Ottawa, ON – Today, Langley Member of Parliament Mark Warawa joined the Hon. Peter MacKay, Minister of Justice and Attorney General of Canada, and Families for Justice to announce the introduction of the Dangerous and Impaired Driving Act. The bill is a comprehensive piece of legislation that would reform all transportation related offences in the Criminal Code, including those that relate to impaired driving. Families for Justice was represented today by Markita Kaulius Grace Pesa and Sheri Arsenault.
MP Warawa applauded the Government’s legislation, which complement’s MP Warawa’s efforts to call for stiffer penalties for dangerous and impaired driving. “The proposed legislation stands as a way forward to enhance the public safety of all Canadians and keep our roads safe,” said the Langley MP. “I have worked with Markita Kaulius and Families for Justicefor two and a half years by advocating for needed legislation. I have heard about the heart break and devastation that impaired drivers leave on victims, their families and loved ones. This reckless behaviour is unacceptable and has to stop. Those who break the law must face the consequences of their actions and not at the expense of the innocent lives of law-abiding Canadians.”
The reforms would crack down on those who drive while impaired and would modernize the Criminal Code provisions related to transportation offences. The proposed changes reflect the Government’s commitment in the 2013 Speech from the Throne to ensure that Canada is a country where those who break the law are punished for their actions and where prison time matches the severity of crimes committed.
“Our Government’s legislation is in line with my Private Members Bill, called Bill C-652: Kassandra’s Law, which I introduced on behalf of Canadians who have had a loved one killed by an impaired driver, said Warawa. “In 2011, 22-year-old Kassandra Kaulius was tragically killed by a drunk driver. Her family joined others who have also lost loved ones to impaired drivers, and created an organization called Families for Justice.” Nearly 100,000 Canadians have signed petitions calling for changes to the Criminal Code.
Since December of 2012, MP Warawa has worked with Families for Justice and other Members of Parliament on both sides of the House of Commons in order to present petitions asking that: (1) the offense of impaired driving causing death to be called Vehicular Homicide; and (2) that the Criminal Code be changed to require mandatory minimum sentencing for impaired driving causing death. While Kassandra’s Law would meet the first request, the Dangerous and Impaired Driving Act would meet fulfill the second request.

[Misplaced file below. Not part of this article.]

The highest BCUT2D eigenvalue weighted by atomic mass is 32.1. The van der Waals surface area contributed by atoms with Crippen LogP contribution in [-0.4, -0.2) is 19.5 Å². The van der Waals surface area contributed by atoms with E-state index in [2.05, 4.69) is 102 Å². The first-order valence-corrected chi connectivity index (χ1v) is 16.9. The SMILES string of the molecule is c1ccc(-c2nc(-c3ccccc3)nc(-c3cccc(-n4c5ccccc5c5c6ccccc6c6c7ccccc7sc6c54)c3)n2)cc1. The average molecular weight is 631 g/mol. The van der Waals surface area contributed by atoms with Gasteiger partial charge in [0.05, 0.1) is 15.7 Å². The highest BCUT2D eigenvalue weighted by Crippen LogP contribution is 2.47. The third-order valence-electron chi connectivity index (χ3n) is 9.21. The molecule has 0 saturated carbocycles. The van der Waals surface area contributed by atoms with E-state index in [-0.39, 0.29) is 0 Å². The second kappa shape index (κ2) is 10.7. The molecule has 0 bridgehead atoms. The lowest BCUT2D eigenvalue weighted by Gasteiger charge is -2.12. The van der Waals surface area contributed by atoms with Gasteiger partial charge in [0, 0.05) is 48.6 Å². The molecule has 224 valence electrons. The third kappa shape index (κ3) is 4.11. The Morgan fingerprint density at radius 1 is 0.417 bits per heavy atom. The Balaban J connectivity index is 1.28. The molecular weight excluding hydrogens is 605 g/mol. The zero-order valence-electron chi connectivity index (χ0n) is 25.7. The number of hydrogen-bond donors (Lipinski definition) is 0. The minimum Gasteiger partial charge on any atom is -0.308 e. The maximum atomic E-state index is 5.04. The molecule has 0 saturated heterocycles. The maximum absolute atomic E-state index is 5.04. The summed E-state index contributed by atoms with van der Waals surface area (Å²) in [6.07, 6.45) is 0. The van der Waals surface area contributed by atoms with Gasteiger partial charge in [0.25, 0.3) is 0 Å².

Kassandra’s Law was introduced in the House of Commons by MP Warawa on February 2, 2015.
Quick Facts on Dangerous and Impaired Driving Act
- The Dangerous and Impaired Driving Act would limit the use of technical defences and tighten disclosure rules related to alcohol impaired driving that have effectively clogged up the courts. The Bill would:
- simplify proof of blood alcohol concentration (BAC) and tighten disclosure rules regarding breath testing;
- eliminate the ‘bolus drinking’ defence where the driver claims that the BAC over 80 at the time of testing was caused by heavy drinking just before driving so the alcohol was still being absorbed when stopped and their BAC at the time of driving was under 80; and
- strictly limit the ‘intervening drink’ defence where the driver claims the BAC over 80 was caused by drinking after driving.
- The Bill would harmonize and strengthen penalties for all transportation related offences, including increased penalties for repeat offenders, such as:
- making all transportation offences prior offences for one another with the effect of increasing penalties for repeat offenders;
- doubling maximum penalties for offences without bodily harm or death on indictment from five years to 10 years imprisonment and on summary conviction from 18 months imprisonment to two years less a day;
- making maximum penalties for all offences causing bodily harm 14 years imprisonment and increasing mandatory minimum penalties for indictable offences from a $1,000 fine for to 30 days imprisonment on summary conviction and 120 days on indictment; and
- increasing mandatory minimum penalties for impaired driving and refusal offences causing death from a $1,000 fine to 6 years in prison.
- Drivers impaired by drugs also pose a significant risk to Canadians and the government plans to consult widely following the upcoming report from the Drugs and Driving Committee of the Canadian Society of Forensic Science which will offer their conclusions on the levels of drugs that impair drivers and that could be measured by roadside screening devices.
- To make offenders more accountable for their crimes, the Bill proposes significant increases in maximum penalties for several transportation offences and introduces new mandatory minimum penalties in impaired driving and refusal cases that cause bodily harm and death.
- Text of Bill C-652: Kassandra’s Law
- Link to Families for Justice petition
- Text of Bill C-73: Dangers and Impaired Driving Act